‘Great British Bakes: Forgotten Treasures for Modern Bakers’ by Mary-Anne Boermans (Square Peg, £20)
Wood Street Cake (1675)
The cake itself is light and delicately spiced.
The high fruit content means that only a relatively small amount of sugar is needed and, like most of the fruited cakes of this era, it is iced hot. And so, without further ado, please enjoy a cake fit for a king.
For the cake
600g plain flour
2 sachets (14g) fast-action yeast
112g caster sugar
1 tsp ground mace
½ tsp ground cloves
1 tsp ground nutmeg
2 tsp ground cinnamon
200ml double cream
2 egg yolks
1-3 tbs rose water, to taste
For the icing
2 egg whites
1-2 tbs rose water, to taste
225g icing sugar
A 24cm springform cake tin
● In a large bowl, mix together the flour, yeast, caster sugar, spices, currants and raisins.
● Put the butter and cream into a saucepan over a low heat and warm gently until the butter is melted. Set aside to cool slightly.
● In a separate bowl whisk the yolks and egg with the rose water, then continue to whisk while slowly adding the cooled cream mixture.
● Stir the liquids into the dry ingredients. The texture should be rather wet and similar to a modern fruit cake mix – too wet to knead. When thoroughly mixed, cover and set aside to rise in a warm place for 1 hour.
● Preheat the oven to 200C/180C fan/gas 6 and grease and line the base of the cake tin with baking parchment. Line the sides with a double layer of parchment and make sure it stands above the level of the tin itself by several centimetres. This will help keep the top of the cake from scorching and also prevent the icing from colouring too much.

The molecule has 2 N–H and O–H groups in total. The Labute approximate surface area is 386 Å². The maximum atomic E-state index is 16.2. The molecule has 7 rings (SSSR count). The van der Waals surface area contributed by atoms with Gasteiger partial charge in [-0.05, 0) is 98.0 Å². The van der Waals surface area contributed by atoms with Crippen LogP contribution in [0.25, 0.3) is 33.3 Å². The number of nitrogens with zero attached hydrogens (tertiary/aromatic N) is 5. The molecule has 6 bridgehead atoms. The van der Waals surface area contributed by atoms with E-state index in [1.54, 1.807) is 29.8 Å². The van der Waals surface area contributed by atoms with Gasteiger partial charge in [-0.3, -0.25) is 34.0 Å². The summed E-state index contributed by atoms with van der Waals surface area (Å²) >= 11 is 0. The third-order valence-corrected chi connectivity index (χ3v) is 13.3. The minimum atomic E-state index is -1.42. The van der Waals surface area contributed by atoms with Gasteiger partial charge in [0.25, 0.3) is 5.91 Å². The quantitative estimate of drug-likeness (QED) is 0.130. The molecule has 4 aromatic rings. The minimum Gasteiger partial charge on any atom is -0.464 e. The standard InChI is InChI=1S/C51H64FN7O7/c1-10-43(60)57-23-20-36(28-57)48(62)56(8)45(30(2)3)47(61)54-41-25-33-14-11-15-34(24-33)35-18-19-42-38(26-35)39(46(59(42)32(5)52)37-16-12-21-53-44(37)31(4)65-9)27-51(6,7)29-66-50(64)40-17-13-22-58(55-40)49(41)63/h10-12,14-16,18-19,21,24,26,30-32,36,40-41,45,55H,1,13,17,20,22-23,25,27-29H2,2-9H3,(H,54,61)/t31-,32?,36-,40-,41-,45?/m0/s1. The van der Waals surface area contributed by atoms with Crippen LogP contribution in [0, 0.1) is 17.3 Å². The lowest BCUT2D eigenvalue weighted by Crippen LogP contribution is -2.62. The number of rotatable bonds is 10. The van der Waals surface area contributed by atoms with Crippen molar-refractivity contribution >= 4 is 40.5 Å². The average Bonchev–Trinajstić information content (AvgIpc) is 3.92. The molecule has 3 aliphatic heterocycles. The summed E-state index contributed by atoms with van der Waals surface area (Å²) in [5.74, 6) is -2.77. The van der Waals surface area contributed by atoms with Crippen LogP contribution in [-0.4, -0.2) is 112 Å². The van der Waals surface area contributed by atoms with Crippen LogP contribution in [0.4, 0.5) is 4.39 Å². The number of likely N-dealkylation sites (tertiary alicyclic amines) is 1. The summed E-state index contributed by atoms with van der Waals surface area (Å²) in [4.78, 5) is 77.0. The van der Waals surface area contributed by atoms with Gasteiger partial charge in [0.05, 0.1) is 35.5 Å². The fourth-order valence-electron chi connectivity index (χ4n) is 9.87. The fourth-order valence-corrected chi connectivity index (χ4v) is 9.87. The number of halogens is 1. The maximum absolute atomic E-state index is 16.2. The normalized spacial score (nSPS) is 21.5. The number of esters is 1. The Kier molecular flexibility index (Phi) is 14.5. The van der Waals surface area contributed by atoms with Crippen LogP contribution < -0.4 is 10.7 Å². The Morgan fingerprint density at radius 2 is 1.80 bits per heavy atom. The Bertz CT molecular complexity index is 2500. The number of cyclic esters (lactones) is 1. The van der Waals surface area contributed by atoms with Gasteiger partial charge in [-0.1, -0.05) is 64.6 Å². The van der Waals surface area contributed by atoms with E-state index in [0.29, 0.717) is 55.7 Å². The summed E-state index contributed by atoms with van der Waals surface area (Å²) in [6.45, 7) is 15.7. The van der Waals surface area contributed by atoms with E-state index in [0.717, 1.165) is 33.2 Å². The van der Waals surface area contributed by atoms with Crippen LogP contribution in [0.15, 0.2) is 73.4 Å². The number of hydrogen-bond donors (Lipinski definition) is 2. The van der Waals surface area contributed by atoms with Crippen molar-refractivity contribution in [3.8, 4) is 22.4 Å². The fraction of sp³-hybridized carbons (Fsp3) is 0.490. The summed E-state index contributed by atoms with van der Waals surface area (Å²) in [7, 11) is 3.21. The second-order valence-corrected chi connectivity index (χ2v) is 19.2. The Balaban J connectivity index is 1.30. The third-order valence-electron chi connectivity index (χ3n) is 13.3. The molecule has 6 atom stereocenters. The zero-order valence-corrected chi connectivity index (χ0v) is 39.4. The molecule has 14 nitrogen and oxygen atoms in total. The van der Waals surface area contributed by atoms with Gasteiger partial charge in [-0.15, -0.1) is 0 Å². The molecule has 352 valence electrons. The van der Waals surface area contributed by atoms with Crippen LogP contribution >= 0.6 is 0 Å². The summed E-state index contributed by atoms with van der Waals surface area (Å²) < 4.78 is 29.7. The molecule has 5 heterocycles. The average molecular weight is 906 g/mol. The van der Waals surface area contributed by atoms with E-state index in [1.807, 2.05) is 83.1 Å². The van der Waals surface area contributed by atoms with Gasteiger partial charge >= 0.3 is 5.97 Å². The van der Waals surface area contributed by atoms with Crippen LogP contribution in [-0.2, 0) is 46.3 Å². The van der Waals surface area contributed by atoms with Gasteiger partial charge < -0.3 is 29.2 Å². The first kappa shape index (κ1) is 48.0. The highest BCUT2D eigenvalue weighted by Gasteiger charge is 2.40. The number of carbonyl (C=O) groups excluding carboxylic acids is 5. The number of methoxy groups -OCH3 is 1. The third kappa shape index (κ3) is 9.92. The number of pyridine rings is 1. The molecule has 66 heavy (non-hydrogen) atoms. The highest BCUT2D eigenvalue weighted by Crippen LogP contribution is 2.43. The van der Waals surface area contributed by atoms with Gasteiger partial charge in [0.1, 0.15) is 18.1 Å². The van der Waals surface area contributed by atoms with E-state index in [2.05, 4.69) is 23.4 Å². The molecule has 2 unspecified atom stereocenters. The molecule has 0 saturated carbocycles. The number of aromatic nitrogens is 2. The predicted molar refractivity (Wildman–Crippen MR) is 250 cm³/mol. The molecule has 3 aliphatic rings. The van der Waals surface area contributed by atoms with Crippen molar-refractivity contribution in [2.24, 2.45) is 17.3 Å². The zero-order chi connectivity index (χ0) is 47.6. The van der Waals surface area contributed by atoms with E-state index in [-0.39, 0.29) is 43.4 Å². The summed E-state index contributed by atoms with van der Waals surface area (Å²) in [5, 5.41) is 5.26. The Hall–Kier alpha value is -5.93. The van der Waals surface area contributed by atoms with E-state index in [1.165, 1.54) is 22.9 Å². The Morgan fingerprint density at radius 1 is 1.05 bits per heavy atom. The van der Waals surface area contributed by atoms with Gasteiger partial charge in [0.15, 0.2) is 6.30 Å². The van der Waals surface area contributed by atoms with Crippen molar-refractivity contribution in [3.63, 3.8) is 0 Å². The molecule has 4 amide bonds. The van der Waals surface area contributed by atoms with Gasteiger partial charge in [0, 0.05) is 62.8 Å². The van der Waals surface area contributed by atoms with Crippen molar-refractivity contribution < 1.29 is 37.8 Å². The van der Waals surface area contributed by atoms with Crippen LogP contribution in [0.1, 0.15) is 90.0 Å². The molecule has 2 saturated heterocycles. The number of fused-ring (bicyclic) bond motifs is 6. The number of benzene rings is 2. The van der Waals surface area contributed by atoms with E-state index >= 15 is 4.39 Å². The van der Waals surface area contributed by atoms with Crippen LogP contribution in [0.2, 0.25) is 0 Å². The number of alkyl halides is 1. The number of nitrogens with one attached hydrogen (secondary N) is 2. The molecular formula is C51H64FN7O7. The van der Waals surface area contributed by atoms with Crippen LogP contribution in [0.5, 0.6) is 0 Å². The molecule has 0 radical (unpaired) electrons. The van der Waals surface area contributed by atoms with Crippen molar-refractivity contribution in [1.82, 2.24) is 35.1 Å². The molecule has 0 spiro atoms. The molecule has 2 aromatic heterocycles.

● When the cake mix has risen, pour it into the prepared cake tin. Smooth the mixture but don’t press down or you’ll squash out all the air bubbles. Bake for 45-50 minutes.
● While the cake is baking, prepare the icing by whisking the egg white to soft peaks and then adding the rose water. Gradually add the icing sugar and whisk to stiff peaks. Set aside.
● When the cake is fully baked, remove it from the oven and, while it’s still in the tin, spoon the icing over the top. Return the iced cake to the oven and turn off the heat. Let the icing set for 15 minutes then remove the cake from the oven and leave to cool in the tin.
● When it’s completely cold, remove the cake from the tin. Run a knife around the edge of the icing to loosen the baking parchment and slowly peel away the paper.
Mary-Anne Boermans chooses three favourites from her collection of historical recipe books:
Good Things in England by Florence White (1932). ‘Her pioneering efforts attempted to “capture the charm of England’s cookery before it is completely crushed out of existence”. Over 800 recipes dating back 700 years.’
The Housekeeper’s Pocket Book by Sarah Harrison (1739). ‘Includes a “food-in-season” planner, with recipe suggestions for each item. Interesting West Country perspective.’
A New System of Domestic Cookery by Maria Rundell (1806). ‘The first (in my opinion) practical household book. It was a huge success, remaining in print for 35 years and over 40 editions.’